What Hobby Lobby means, present and future…
Religious liberty is the first freedom. It is the foundational human right that undergirds all the other rights that are necessary for us to enjoy rich and full lives.
Last Monday’s Supreme Court decision, Burwell v. Hobby Lobby, is a landmark case in preserving this foundational human right. In an article at First Things, Princeton law professor Robert George provides an overview of the case—past, present, and future.
The case, in brief
Yesterday, on its final day of the 2013-14 term, the Supreme Court of the United States handed down a decision for Hobby Lobby and its owners, the Green Family, forbidding the government from requiring them to provide insurance coverage for the provision of abortion-inducing drugs or devices for their employees pursuant to regulations enacted by the Department of Health and Human Services in implementing the Patient Protection and Affordable Care Act, aka “Obamacare.”
The HHS regulations mandated coverage for some twenty types of contraceptives. Hobby Lobby and the Greens did not object to providing coverage for sixteen of these. They objected, on grounds of conscience, to providing the four that can or might cause the death of a developing child in the early embryonic stage, if conception has occurred. As devout evangelical Christians, they argued that the imposition of a requirement that they provide coverage for abortion-inducing drugs or devices violates their rights under the Religious Freedom Restoration Act. …
The Religious Freedom Restoration Act
This piece of federal legislation, signed into law by President Bill Clinton in 1993 after being passed by overwhelming bipartisan majorities in both houses of Congress, provides for conduct exemptions to laws of general applicability where such laws substantially burden religious practice or belief, unless the government can meet the high burden of demonstrating that a legal imposition is supported by a compelling governmental interest—the highest standard known to our law—and represents the least restrictive means of protecting or advancing that interest. …
The court’s decision
Hobby Lobby and the Greens, represented by attorneys from the Becket Fund for Religious Liberty (full disclosure: I am a member of its board of directors and executive committee), argued that the abortifacient mandates (1) substantially burden the practice of their faith; (2) are not supported by a compelling interest; and (3) do not represent the least restrictive means of pursuing the government’s objective of supplying these products to women. The Obama administration contested these claims and denied that RFRA protections apply at all to for-profit businesses (as opposed to religious organizations).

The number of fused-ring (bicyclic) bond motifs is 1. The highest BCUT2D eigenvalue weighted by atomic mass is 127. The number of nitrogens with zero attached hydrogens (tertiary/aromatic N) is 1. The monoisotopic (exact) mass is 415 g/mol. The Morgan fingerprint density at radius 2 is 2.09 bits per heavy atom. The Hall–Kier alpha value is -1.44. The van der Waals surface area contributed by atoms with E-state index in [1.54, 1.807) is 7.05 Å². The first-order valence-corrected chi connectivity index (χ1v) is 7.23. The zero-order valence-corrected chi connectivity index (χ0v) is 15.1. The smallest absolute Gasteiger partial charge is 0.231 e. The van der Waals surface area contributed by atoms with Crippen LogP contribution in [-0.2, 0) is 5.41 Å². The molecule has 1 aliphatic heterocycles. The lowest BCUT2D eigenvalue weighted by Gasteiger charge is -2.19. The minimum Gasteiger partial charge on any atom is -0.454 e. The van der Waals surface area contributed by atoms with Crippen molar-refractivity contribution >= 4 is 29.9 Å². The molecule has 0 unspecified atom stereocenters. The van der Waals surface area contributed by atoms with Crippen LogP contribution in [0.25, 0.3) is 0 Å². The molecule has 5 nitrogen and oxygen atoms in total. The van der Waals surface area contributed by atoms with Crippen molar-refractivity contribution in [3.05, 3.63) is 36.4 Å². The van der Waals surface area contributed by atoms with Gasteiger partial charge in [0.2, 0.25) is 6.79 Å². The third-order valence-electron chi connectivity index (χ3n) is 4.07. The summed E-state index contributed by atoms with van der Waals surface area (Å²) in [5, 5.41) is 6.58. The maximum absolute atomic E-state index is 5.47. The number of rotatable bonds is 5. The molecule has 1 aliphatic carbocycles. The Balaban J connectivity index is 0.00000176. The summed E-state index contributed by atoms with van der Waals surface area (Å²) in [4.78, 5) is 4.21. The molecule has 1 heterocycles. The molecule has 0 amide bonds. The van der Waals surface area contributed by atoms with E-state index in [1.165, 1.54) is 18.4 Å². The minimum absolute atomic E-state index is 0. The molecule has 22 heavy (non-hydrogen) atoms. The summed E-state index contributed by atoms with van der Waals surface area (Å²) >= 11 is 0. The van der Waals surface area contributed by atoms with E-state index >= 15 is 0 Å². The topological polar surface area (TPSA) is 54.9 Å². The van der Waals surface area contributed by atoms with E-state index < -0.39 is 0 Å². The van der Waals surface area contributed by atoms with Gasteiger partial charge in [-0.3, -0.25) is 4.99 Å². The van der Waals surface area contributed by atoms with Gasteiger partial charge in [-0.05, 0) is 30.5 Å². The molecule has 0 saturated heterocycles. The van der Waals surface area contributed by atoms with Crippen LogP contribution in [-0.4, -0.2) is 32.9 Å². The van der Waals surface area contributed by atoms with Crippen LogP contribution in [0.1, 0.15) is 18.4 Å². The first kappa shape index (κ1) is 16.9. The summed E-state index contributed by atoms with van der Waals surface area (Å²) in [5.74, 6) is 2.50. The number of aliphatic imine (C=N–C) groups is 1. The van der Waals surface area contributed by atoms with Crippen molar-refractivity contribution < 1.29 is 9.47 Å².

The decision’s most important feature is its rejection of that contention. The five justices in the majority—Alito, Roberts, Scalia, Thomas, and Kennedy—explicitly reject it, thus establishing as a matter of law the proposition that RFRA protections can apply to for-profit businesses, and do apply to closely held corporations. It leaves open the question, which is probably purely theoretical, whether RFRA protections apply to large, publicly traded companies. Two of the four dissenting justices—Breyer and Kagan—decline to reach or opine on the question of whether RFRA protects for-profit businesses—pointedly refusing to join this aspect of the dissent filed by Justices Ginsburg and Sotomayor who, alone, contend that for-profit businesses do not enjoy RFRA protections. …
The Court ruled that the Greens did not forfeit their rights to run their business in line with their conscientious religious beliefs merely by choosing the corporate form.
Just as the for-profit company known as the New York Times enjoys the right to freedom of the press under the First Amendment, so Hobby Lobby enjoys the right to religious freedom protected by RFRA. Protection for religious liberty doesn’t stop where commerce begins. … [O]ur religious lives cannot be restricted to what we do in our homes before meals or on our knees at bedtime, or to our prayers and liturgies in churches, synagogues, mosques, and temples. Religious faith motivates, or can motivate, our convictions and actions in the exercise of our rights and responsibilities as citizens, in our philanthropic and charitable activities, and in the conduct of our businesses and professions.